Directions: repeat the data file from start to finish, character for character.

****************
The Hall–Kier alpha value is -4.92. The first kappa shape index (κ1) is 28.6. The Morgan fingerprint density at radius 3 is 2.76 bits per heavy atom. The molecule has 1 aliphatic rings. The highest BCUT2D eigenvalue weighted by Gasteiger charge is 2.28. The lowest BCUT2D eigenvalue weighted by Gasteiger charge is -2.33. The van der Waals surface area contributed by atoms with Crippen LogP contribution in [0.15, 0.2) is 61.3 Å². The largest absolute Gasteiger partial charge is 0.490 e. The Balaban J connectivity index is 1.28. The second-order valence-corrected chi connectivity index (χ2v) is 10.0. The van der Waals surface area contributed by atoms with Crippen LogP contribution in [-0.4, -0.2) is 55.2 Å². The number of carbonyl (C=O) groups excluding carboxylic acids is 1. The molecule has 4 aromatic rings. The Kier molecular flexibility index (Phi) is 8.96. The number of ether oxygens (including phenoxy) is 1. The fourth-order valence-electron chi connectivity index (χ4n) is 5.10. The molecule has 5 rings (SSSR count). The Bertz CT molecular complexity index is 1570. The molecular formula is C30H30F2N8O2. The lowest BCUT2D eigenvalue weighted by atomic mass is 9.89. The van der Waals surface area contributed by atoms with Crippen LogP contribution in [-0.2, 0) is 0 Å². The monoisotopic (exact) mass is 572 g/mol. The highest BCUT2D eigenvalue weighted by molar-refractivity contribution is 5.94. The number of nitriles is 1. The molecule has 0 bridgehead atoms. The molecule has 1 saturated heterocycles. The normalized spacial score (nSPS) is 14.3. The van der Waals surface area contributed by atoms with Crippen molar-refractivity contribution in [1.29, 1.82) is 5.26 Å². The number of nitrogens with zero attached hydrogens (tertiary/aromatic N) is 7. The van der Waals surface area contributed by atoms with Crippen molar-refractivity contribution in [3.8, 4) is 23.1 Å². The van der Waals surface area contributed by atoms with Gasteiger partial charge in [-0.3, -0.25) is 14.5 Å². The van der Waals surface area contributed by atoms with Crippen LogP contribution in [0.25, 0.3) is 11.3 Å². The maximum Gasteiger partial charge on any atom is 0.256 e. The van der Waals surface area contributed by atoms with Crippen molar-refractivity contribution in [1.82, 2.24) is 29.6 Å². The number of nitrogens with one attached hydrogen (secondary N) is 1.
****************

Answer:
The Hall–Kier alpha value is -4.92. The first kappa shape index (κ1) is 28.6. The Morgan fingerprint density at radius 3 is 2.76 bits per heavy atom. The molecule has 1 aliphatic rings. The highest BCUT2D eigenvalue weighted by Gasteiger charge is 2.28. The lowest BCUT2D eigenvalue weighted by Gasteiger charge is -2.33. The van der Waals surface area contributed by atoms with Crippen LogP contribution in [0.15, 0.2) is 61.3 Å². The largest absolute Gasteiger partial charge is 0.490 e. The Balaban J connectivity index is 1.28. The second-order valence-corrected chi connectivity index (χ2v) is 10.0. The van der Waals surface area contributed by atoms with Crippen LogP contribution in [-0.4, -0.2) is 55.2 Å². The number of carbonyl (C=O) groups excluding carboxylic acids is 1. The molecule has 4 aromatic rings. The Kier molecular flexibility index (Phi) is 8.96. The number of ether oxygens (including phenoxy) is 1. The fourth-order valence-electron chi connectivity index (χ4n) is 5.10. The molecule has 5 rings (SSSR count). The Bertz CT molecular complexity index is 1570. The molecular formula is C30H30F2N8O2. The lowest BCUT2D eigenvalue weighted by atomic mass is 9.89. The van der Waals surface area contributed by atoms with Crippen LogP contribution in [-0.2, 0) is 0 Å². The monoisotopic (exact) mass is 572 g/mol. The highest BCUT2D eigenvalue weighted by molar-refractivity contribution is 5.94. The number of nitriles is 1. The molecule has 0 bridgehead atoms. The molecule has 1 saturated heterocycles. The normalized spacial score (nSPS) is 14.3. The van der Waals surface area contributed by atoms with Crippen molar-refractivity contribution in [1.29, 1.82) is 5.26 Å². The number of nitrogens with zero attached hydrogens (tertiary/aromatic N) is 7. The van der Waals surface area contributed by atoms with Crippen molar-refractivity contribution in [3.8, 4) is 23.1 Å². The van der Waals surface area contributed by atoms with Gasteiger partial charge in [-0.3, -0.25) is 14.5 Å². The van der Waals surface area contributed by atoms with Crippen LogP contribution in [0.25, 0.3) is 11.3 Å². The maximum Gasteiger partial charge on any atom is 0.256 e. The van der Waals surface area contributed by atoms with Crippen molar-refractivity contribution in [1.82, 2.24) is 29.6 Å². The number of nitrogens with one attached hydrogen (secondary N) is 1.